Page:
09 March 2016

Why Norway needs to get back it's nutrition mojo

From my presentation at the OSLO Global #NutritionReport launch
The Norwegian people and their government are some of the most generous in the world when it comes to development.

For example, Norway gives over 1% of its gross national income (GNI) to overseas development assistance (ODA).  And yet hardly any of this is going to nutrition, according to the OECD reporting system. 

For example Ireland spends $20 million each year on basic nutrition, Norway spends $0.8 million.  And yet Norway has given us some of the great thinkers on nutrition and used to be very active in nutrition 10-15 years ago.

I brought this up at the Oslo launch of the 2015 GNR today.  I also pointed out that Norway was not a signatory to N4G nor a member of the SUN donor group. 

So what is going on?  Several explanations were provided by various panelists.

1.  Norway provides funds to multilateral organisations and funds, many of which are highly relevant to nutrition (e.g. UNICEF, WHO, GAVI, GFF)

2. Norway's ODA climate agriculture, education, gender work is significant and contributes significantly to nutrition.

3. Norway has other priorities (education and women's health).

On the first and second, the assumptions are that these mechanisms are supporting malnutrition strongly.  They may be, but they may not be.  We know that funds going into sectors that could support nutrition are much more likely to actually support nutrition if they have a credible plan to do so.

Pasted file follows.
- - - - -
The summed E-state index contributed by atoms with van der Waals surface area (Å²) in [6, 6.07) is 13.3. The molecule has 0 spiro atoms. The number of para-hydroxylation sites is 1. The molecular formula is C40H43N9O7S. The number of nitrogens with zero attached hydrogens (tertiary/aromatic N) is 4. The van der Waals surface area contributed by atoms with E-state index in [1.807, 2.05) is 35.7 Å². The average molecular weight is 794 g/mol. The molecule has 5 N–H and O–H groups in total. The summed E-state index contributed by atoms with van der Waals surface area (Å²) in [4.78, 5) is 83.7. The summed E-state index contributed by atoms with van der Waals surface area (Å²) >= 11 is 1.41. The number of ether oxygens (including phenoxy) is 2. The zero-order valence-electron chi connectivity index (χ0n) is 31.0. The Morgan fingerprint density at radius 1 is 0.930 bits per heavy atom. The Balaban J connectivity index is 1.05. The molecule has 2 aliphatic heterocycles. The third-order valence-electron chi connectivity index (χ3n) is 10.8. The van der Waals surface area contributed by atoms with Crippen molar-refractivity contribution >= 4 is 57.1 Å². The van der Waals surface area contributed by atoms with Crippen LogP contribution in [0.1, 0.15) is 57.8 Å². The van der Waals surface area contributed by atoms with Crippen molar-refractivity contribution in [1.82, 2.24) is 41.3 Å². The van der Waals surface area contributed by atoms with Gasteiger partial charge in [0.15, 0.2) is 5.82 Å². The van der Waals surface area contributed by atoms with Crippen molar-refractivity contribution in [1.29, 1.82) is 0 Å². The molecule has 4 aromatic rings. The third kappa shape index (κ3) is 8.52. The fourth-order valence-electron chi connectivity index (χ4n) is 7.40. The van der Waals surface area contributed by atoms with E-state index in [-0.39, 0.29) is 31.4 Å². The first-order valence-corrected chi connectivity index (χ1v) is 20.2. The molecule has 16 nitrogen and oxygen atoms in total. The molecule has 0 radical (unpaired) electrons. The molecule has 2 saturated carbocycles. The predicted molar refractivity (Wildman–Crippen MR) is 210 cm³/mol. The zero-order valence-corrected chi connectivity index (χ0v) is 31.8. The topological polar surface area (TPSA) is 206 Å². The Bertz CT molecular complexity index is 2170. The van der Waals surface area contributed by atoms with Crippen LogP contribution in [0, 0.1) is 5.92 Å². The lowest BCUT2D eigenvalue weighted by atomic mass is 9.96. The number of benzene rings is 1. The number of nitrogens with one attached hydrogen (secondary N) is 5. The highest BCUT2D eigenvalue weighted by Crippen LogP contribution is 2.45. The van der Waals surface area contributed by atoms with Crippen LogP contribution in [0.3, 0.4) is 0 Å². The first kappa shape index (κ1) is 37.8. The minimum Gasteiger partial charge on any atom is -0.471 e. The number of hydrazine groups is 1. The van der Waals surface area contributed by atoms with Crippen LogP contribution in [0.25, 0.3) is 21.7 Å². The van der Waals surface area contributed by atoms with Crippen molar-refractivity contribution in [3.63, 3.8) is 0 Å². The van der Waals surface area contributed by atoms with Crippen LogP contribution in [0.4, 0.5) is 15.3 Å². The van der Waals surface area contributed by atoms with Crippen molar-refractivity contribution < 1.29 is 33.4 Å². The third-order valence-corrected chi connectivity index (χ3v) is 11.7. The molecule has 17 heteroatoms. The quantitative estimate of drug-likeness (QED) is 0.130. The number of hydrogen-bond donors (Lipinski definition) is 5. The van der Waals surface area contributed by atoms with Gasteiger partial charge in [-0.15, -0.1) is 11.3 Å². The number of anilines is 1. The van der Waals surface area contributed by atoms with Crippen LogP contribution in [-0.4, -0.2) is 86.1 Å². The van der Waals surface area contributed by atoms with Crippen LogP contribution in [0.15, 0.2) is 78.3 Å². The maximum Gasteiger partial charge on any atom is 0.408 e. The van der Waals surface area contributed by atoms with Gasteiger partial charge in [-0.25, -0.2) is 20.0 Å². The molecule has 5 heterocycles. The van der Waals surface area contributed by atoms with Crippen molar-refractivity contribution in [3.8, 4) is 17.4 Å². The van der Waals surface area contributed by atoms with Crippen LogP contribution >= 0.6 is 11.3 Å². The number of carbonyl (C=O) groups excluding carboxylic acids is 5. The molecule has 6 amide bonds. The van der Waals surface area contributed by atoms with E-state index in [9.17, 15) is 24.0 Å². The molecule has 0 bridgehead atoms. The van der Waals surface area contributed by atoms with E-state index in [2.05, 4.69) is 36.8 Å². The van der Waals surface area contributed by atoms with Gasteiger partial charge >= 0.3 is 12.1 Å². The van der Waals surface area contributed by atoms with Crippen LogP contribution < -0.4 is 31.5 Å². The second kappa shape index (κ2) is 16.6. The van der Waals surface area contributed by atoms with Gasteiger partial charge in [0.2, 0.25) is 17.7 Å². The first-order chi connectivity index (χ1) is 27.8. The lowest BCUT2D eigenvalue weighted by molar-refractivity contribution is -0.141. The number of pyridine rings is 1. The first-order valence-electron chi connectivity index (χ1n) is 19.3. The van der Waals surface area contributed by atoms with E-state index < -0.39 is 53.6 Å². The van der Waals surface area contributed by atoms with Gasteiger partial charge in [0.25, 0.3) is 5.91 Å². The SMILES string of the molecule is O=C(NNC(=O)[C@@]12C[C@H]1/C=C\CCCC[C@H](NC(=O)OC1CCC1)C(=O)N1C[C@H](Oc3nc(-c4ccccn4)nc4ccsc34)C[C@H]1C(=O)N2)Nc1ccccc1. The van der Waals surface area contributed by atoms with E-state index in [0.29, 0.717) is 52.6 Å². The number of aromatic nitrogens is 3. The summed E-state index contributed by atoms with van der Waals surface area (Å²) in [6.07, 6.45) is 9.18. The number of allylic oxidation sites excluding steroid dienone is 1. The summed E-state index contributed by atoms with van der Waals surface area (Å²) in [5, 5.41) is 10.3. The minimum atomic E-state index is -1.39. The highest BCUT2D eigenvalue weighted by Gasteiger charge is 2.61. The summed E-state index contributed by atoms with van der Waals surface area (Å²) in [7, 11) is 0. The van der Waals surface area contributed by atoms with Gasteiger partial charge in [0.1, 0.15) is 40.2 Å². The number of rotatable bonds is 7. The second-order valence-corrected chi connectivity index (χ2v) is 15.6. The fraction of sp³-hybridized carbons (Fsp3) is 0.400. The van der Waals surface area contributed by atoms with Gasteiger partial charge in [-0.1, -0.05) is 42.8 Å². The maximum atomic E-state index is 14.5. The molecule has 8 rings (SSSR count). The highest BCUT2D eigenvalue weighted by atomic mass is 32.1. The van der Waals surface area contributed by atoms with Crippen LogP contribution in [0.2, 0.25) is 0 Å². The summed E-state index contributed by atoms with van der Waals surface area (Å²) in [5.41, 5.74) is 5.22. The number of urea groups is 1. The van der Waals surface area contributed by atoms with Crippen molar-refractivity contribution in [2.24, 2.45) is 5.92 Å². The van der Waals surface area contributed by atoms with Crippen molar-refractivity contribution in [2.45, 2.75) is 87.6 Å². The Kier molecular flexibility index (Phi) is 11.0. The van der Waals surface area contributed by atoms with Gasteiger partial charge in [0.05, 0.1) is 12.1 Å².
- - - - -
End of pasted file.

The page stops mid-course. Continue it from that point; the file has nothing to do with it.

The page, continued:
If I were a Norwegian citizen, my response to the first 2 explanations would be "show me".  Show me that the spending in these areas is actually nutrition sensitive.  Use the methodology that the SUN donors have developed so you can make a comparison.

My response to the third explanation is: "you are undercutting your ability to reach these goals by ignoring nutrition".  Children learn less if they are malnourished at an early age.  Women who are malnourished at birth are more likely to have health problems throughout their lives.   So good nutrition is an essential precursor for achieving the other goals.

But even if we accepted these 3 arguments at face value, the lack of profile Norway gives to nutrition sends a poor signal to nutrition champions in Norway and elsewhere.  The Norwegian community needs to feel they are working in an enabling environment.  In addition, by not profiling nutrition, Norway is forgoing the opportunity to influence the multilateral funds and the rest of its ODA portfolio to work harder for nutrition.

Norway needs to signal its commitments to nutrition more clearly.  And if the commitment is found wanting once the funding flows have been counted, then the nutrition community in Norway needs to come together and project collective "people power" to get the government to pay more attention to this vital issue.

Norway has been an important leader in nutrition, but lately? Not so much.  Norway needs to get its nutrition mojo back.